A Poem about the Conservative Bible Project
by Elaine Magliaro

The Bible’s way too liberal—
And nothing could be worse.
Let’s go rewrite the holy book—
Each chapter, line and verse.

We’ll tell the stories “our way”—
Toss out the liberal bias—
The way the good Lord wants us to.
The devil can’t deny us.

We’ll include free market parables,
Excise the stuff we hate,
Avoid gender inclusive language
That can emasculate

The Great Book that we live by.
We’ll write the stories “right”—
Translate them “fundamentally”
To conservatives’ delight.


Banned and Challenged Classics from the American Library Association

Banned and/or Challenged Books from the Radcliffe Publishing Course Top 100 Novels of the 20th Century courtesy of the American Library Association

Books Challenged & Banned in 2008-2009 from the American Library Association

The Ten Most Challenged Titles according to the American Library Association (out of 460 challenges reported to the Office of Intellectual Freedom in 2009).

Slideshow of the Top Ten Most Challenged Titles 2009-2010 from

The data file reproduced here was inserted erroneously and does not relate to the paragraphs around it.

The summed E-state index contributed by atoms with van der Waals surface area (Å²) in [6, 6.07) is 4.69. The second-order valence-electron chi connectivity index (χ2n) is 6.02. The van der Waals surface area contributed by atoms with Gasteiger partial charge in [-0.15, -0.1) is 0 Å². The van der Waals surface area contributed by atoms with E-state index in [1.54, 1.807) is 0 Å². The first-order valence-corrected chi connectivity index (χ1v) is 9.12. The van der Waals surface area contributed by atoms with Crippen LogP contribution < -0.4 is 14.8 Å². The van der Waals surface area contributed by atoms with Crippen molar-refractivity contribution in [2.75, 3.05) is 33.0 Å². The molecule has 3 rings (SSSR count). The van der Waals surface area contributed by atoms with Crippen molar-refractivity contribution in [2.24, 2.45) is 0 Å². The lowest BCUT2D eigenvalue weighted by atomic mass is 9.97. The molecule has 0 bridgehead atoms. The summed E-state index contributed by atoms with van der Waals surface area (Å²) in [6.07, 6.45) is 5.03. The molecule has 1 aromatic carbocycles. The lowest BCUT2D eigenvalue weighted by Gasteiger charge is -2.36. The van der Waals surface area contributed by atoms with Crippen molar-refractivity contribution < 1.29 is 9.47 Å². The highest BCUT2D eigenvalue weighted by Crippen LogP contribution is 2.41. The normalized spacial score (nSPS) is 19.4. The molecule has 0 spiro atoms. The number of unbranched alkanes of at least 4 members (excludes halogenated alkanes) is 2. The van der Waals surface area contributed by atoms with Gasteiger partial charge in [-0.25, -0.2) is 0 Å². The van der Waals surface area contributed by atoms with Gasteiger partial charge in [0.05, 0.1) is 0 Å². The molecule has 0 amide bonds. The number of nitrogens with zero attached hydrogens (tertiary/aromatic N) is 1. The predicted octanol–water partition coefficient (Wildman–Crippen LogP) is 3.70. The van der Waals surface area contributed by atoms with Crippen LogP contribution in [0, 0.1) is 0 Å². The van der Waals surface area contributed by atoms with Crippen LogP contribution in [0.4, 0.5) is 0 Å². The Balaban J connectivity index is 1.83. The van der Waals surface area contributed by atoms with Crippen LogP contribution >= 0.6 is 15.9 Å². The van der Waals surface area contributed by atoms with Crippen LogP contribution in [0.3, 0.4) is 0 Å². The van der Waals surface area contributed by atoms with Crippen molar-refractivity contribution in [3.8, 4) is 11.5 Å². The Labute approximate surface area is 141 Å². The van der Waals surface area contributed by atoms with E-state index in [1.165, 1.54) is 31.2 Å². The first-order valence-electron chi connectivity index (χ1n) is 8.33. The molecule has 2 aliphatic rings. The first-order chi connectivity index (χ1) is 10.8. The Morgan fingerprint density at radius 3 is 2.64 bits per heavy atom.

The 11 Most Surprising Banned Books from Huffington Post
(First Posted: 03-29-10 07:33 AM Updated: 05-29-10 05:12 AM )

Banned Books Week from Amnesty International
During Banned Books Week, Amnesty International directs attention to the plight of individuals who are persecuted because of the writings that they produce, circulate or read. Traditionally, Banned Books Week activities take place at the end of each September -- but the featured cases are not confined to a week. They continue to need your action.

The Kids’ Right to Read Project
A collaboration of the American Booksellers Foundation for Free Expression (ABFFE) and the
National Coalition Against Censorship (NCAC), the Kids’ Right to Read Project offers support, education, and advocacy to people facing book challenges or bans and engages local activists in promoting the freedom to read.

Texas Education Board Bans Popular Children's Author by Mistake from Wild Rose Reader (Januray 7, 2010).


At Wild Rose Reader, I have The Super Duper “Things to Do” Poems Post.

Karen, at The Blog With the Shockingly Clever Title, is doing the Poetry Friday Roundup today.


Meghan McCarthy said...

I love Anderson's poem. What a great thing.

Elaine Magliaro said...


I loved her poem too--and how she used responses from the readers of her book "Speak" to "speak out" in her poem "Listen."

Julia Cates said...

A Poem about the Conservative Bible Project is beautiful.
Thanks for share
wedding poems